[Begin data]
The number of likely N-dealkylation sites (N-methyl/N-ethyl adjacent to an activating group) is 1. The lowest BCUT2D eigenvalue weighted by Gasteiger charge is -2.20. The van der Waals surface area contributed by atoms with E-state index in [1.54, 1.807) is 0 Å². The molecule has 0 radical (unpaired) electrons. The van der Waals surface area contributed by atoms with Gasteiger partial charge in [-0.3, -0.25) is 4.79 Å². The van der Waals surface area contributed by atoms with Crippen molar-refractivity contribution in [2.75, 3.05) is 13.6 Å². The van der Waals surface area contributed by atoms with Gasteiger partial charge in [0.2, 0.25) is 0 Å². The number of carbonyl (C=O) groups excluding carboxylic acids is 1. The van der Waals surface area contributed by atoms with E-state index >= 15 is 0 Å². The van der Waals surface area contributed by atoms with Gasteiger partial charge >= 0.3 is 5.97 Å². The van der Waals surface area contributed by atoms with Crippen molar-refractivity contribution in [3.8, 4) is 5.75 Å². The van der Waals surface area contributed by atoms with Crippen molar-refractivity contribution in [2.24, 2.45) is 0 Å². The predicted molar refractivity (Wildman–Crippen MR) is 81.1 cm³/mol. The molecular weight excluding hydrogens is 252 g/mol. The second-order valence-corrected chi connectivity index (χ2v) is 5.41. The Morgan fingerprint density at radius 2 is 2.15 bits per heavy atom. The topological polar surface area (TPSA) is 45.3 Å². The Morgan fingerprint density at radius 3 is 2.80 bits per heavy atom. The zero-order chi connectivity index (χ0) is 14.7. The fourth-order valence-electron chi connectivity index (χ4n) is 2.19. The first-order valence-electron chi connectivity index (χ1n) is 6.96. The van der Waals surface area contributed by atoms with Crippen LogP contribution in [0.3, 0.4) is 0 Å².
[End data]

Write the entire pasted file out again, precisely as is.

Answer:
The number of likely N-dealkylation sites (N-methyl/N-ethyl adjacent to an activating group) is 1. The lowest BCUT2D eigenvalue weighted by Gasteiger charge is -2.20. The van der Waals surface area contributed by atoms with E-state index in [1.54, 1.807) is 0 Å². The molecule has 0 radical (unpaired) electrons. The van der Waals surface area contributed by atoms with Gasteiger partial charge in [-0.3, -0.25) is 4.79 Å². The van der Waals surface area contributed by atoms with Crippen molar-refractivity contribution in [2.75, 3.05) is 13.6 Å². The van der Waals surface area contributed by atoms with Gasteiger partial charge in [0.2, 0.25) is 0 Å². The number of carbonyl (C=O) groups excluding carboxylic acids is 1. The van der Waals surface area contributed by atoms with E-state index >= 15 is 0 Å². The van der Waals surface area contributed by atoms with Gasteiger partial charge >= 0.3 is 5.97 Å². The van der Waals surface area contributed by atoms with Crippen molar-refractivity contribution in [3.8, 4) is 5.75 Å². The van der Waals surface area contributed by atoms with Crippen molar-refractivity contribution in [2.24, 2.45) is 0 Å². The predicted molar refractivity (Wildman–Crippen MR) is 81.1 cm³/mol. The molecular weight excluding hydrogens is 252 g/mol. The second-order valence-corrected chi connectivity index (χ2v) is 5.41. The Morgan fingerprint density at radius 2 is 2.15 bits per heavy atom. The topological polar surface area (TPSA) is 45.3 Å². The Morgan fingerprint density at radius 3 is 2.80 bits per heavy atom. The zero-order chi connectivity index (χ0) is 14.7. The fourth-order valence-electron chi connectivity index (χ4n) is 2.19. The first-order valence-electron chi connectivity index (χ1n) is 6.96. The van der Waals surface area contributed by atoms with Crippen LogP contribution in [0.3, 0.4) is 0 Å².